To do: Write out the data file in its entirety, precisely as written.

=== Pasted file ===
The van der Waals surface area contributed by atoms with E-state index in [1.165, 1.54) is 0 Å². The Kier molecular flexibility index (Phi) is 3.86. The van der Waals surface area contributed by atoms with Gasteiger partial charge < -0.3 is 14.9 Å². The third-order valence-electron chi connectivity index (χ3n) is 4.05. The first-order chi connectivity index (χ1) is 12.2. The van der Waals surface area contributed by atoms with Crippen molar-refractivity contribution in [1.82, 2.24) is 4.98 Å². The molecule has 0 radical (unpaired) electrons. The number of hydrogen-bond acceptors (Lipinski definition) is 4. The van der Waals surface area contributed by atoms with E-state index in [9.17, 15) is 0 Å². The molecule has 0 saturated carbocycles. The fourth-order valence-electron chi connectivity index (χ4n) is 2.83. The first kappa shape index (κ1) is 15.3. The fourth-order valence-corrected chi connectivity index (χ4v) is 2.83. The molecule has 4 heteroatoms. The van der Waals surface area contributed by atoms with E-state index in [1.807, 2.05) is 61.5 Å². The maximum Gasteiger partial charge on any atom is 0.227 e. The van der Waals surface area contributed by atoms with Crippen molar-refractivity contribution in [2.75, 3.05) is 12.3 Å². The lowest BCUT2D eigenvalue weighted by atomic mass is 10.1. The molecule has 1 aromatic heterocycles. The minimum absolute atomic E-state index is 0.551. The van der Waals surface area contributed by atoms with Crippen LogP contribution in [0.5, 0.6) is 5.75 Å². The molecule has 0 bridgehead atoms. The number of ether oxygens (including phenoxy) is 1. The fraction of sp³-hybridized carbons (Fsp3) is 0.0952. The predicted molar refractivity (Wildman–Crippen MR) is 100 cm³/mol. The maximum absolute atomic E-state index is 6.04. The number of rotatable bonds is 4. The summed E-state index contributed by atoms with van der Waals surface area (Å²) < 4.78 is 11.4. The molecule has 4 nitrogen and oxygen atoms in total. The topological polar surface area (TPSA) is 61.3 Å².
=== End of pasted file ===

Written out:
The van der Waals surface area contributed by atoms with E-state index in [1.165, 1.54) is 0 Å². The Kier molecular flexibility index (Phi) is 3.86. The van der Waals surface area contributed by atoms with Gasteiger partial charge < -0.3 is 14.9 Å². The third-order valence-electron chi connectivity index (χ3n) is 4.05. The first-order chi connectivity index (χ1) is 12.2. The van der Waals surface area contributed by atoms with Crippen molar-refractivity contribution in [1.82, 2.24) is 4.98 Å². The molecule has 0 radical (unpaired) electrons. The number of hydrogen-bond acceptors (Lipinski definition) is 4. The van der Waals surface area contributed by atoms with E-state index in [9.17, 15) is 0 Å². The molecule has 0 saturated carbocycles. The fourth-order valence-electron chi connectivity index (χ4n) is 2.83. The first kappa shape index (κ1) is 15.3. The fourth-order valence-corrected chi connectivity index (χ4v) is 2.83. The molecule has 4 heteroatoms. The van der Waals surface area contributed by atoms with E-state index in [1.807, 2.05) is 61.5 Å². The maximum Gasteiger partial charge on any atom is 0.227 e. The van der Waals surface area contributed by atoms with Crippen molar-refractivity contribution in [2.75, 3.05) is 12.3 Å². The lowest BCUT2D eigenvalue weighted by atomic mass is 10.1. The molecule has 1 aromatic heterocycles. The minimum absolute atomic E-state index is 0.551. The van der Waals surface area contributed by atoms with Crippen LogP contribution in [0.5, 0.6) is 5.75 Å². The molecule has 0 bridgehead atoms. The number of ether oxygens (including phenoxy) is 1. The fraction of sp³-hybridized carbons (Fsp3) is 0.0952. The predicted molar refractivity (Wildman–Crippen MR) is 100 cm³/mol. The maximum absolute atomic E-state index is 6.04. The number of rotatable bonds is 4. The summed E-state index contributed by atoms with van der Waals surface area (Å²) < 4.78 is 11.4. The molecule has 4 nitrogen and oxygen atoms in total. The topological polar surface area (TPSA) is 61.3 Å².